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Chinese society during the Song Dynasty was marked by political and legal reforms, a philosophical revival of Confucianism, and the development of cities beyond administrative purposes into centers of trade, industry, and maritime commerce. The inhabitants of rural areas were mostly farmers, although some were also hunters, fishers, or government employees working in mines or the salt marshes. Contrarily, shopkeepers, artisans, city guards, entertainers, laborers, and wealthy merchants lived in the county and provincial centers along with the Chinese gentry—a small, elite community of educated scholars and scholar-officials. The military also provided a means for advancement in Song society for those who became officers, even though soldiers were not highly-respected members of society. Although certain domestic and familial duties were expected of women in Song society, they nonetheless enjoyed a wide range of social and legal rights in an otherwise patriarchal society. Women's improved rights to property came gradually with the increasing value of dowries offered by brides' families. Daoism and Buddhism were the dominant religions of China in the Song era, the latter deeply impacting many beliefs and principles of Neo-Confucianism throughout the dynasty. The Song justice system was maintained by policing sheriffs, investigators, official coroners, and exam-drafted officials who acted as magistrates.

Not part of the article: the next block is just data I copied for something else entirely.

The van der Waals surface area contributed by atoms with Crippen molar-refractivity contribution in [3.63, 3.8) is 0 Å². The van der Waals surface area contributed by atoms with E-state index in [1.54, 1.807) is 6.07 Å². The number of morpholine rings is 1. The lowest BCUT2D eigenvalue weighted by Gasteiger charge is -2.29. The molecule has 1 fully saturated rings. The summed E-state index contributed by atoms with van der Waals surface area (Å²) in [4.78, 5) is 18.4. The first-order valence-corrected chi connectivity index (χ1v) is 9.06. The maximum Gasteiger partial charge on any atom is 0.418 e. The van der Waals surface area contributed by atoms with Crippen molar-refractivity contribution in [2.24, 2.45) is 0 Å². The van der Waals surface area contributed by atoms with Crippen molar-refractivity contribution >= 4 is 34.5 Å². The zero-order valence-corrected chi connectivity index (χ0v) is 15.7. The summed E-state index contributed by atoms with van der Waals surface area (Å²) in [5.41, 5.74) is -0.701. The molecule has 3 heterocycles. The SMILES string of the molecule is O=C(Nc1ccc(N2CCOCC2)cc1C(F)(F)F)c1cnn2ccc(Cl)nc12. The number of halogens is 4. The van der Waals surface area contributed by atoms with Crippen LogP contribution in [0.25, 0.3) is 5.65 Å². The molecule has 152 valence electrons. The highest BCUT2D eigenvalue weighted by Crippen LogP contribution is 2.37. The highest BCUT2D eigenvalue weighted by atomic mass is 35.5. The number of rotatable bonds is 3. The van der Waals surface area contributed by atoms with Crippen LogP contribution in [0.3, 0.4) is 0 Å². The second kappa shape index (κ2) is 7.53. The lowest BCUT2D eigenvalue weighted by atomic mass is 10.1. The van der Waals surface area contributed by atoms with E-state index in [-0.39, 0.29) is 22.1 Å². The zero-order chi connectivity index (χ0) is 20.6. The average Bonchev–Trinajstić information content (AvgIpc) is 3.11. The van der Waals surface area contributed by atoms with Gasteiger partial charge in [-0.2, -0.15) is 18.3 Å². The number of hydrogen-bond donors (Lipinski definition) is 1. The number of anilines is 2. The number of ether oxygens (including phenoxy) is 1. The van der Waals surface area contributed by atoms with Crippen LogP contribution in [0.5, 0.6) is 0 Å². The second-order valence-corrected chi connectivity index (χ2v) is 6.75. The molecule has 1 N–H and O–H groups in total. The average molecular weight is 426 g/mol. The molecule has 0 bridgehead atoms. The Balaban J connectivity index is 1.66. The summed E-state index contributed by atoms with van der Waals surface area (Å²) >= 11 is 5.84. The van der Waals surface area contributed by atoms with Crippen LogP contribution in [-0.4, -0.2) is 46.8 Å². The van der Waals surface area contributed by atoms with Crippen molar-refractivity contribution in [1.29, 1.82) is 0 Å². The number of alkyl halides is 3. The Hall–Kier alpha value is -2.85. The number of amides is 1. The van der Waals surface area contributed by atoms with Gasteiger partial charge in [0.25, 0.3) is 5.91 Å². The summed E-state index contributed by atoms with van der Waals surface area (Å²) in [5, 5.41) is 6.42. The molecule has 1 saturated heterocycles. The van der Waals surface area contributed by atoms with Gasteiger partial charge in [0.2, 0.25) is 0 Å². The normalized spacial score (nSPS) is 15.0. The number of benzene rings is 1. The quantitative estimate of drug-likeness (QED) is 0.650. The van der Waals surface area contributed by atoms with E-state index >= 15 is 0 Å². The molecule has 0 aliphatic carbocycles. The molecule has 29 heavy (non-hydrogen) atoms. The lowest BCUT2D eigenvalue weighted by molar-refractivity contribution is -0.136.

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Beijing cuisine, also known as Jing cuisine, Mandarin cuisine and Peking cuisine, and formerly as Beiping cuisine, is the local cuisine of Beijing, the national capital of China. Read more...